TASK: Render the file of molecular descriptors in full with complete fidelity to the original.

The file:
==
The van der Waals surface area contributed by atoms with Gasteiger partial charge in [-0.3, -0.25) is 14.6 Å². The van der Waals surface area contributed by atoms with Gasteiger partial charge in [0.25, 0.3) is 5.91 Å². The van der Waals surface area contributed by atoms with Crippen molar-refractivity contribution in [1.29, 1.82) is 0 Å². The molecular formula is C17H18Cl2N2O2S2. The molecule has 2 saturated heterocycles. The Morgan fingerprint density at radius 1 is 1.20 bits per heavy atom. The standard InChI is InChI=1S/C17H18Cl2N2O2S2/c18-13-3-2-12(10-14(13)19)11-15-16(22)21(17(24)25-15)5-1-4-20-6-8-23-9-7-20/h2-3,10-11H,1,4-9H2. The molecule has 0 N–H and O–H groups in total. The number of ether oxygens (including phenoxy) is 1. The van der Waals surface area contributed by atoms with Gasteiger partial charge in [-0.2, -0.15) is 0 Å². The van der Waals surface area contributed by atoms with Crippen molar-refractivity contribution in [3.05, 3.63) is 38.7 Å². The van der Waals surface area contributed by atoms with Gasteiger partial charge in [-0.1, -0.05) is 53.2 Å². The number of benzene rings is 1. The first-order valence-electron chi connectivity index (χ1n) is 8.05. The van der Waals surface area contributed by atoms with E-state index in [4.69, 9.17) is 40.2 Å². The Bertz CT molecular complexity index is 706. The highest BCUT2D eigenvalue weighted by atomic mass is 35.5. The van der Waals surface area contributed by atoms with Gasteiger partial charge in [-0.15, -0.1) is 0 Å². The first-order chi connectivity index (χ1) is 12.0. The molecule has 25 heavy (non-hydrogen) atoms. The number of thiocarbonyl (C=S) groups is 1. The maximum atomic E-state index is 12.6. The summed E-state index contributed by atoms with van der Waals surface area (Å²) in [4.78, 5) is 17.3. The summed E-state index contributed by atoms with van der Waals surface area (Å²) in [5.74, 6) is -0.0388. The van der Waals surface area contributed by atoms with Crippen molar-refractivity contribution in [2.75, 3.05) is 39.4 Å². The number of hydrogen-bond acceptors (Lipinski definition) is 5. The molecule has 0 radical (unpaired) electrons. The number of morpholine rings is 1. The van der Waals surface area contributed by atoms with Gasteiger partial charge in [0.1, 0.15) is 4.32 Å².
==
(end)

The van der Waals surface area contributed by atoms with Gasteiger partial charge in [-0.3, -0.25) is 14.6 Å². The van der Waals surface area contributed by atoms with Gasteiger partial charge in [0.25, 0.3) is 5.91 Å². The van der Waals surface area contributed by atoms with Crippen molar-refractivity contribution in [1.29, 1.82) is 0 Å². The molecular formula is C17H18Cl2N2O2S2. The molecule has 2 saturated heterocycles. The Morgan fingerprint density at radius 1 is 1.20 bits per heavy atom. The standard InChI is InChI=1S/C17H18Cl2N2O2S2/c18-13-3-2-12(10-14(13)19)11-15-16(22)21(17(24)25-15)5-1-4-20-6-8-23-9-7-20/h2-3,10-11H,1,4-9H2. The molecule has 0 N–H and O–H groups in total. The number of ether oxygens (including phenoxy) is 1. The van der Waals surface area contributed by atoms with Gasteiger partial charge in [-0.2, -0.15) is 0 Å². The van der Waals surface area contributed by atoms with Crippen molar-refractivity contribution in [3.05, 3.63) is 38.7 Å². The van der Waals surface area contributed by atoms with Gasteiger partial charge in [-0.1, -0.05) is 53.2 Å². The number of benzene rings is 1. The first-order valence-electron chi connectivity index (χ1n) is 8.05. The van der Waals surface area contributed by atoms with E-state index in [4.69, 9.17) is 40.2 Å². The Bertz CT molecular complexity index is 706. The highest BCUT2D eigenvalue weighted by atomic mass is 35.5. The van der Waals surface area contributed by atoms with Gasteiger partial charge in [-0.15, -0.1) is 0 Å². The first-order chi connectivity index (χ1) is 12.0. The molecule has 25 heavy (non-hydrogen) atoms. The number of thiocarbonyl (C=S) groups is 1. The maximum atomic E-state index is 12.6. The summed E-state index contributed by atoms with van der Waals surface area (Å²) in [4.78, 5) is 17.3. The summed E-state index contributed by atoms with van der Waals surface area (Å²) in [5.74, 6) is -0.0388. The van der Waals surface area contributed by atoms with Crippen molar-refractivity contribution in [2.75, 3.05) is 39.4 Å². The number of hydrogen-bond acceptors (Lipinski definition) is 5. The molecule has 0 radical (unpaired) electrons. The number of morpholine rings is 1. The van der Waals surface area contributed by atoms with Gasteiger partial charge in [0.1, 0.15) is 4.32 Å².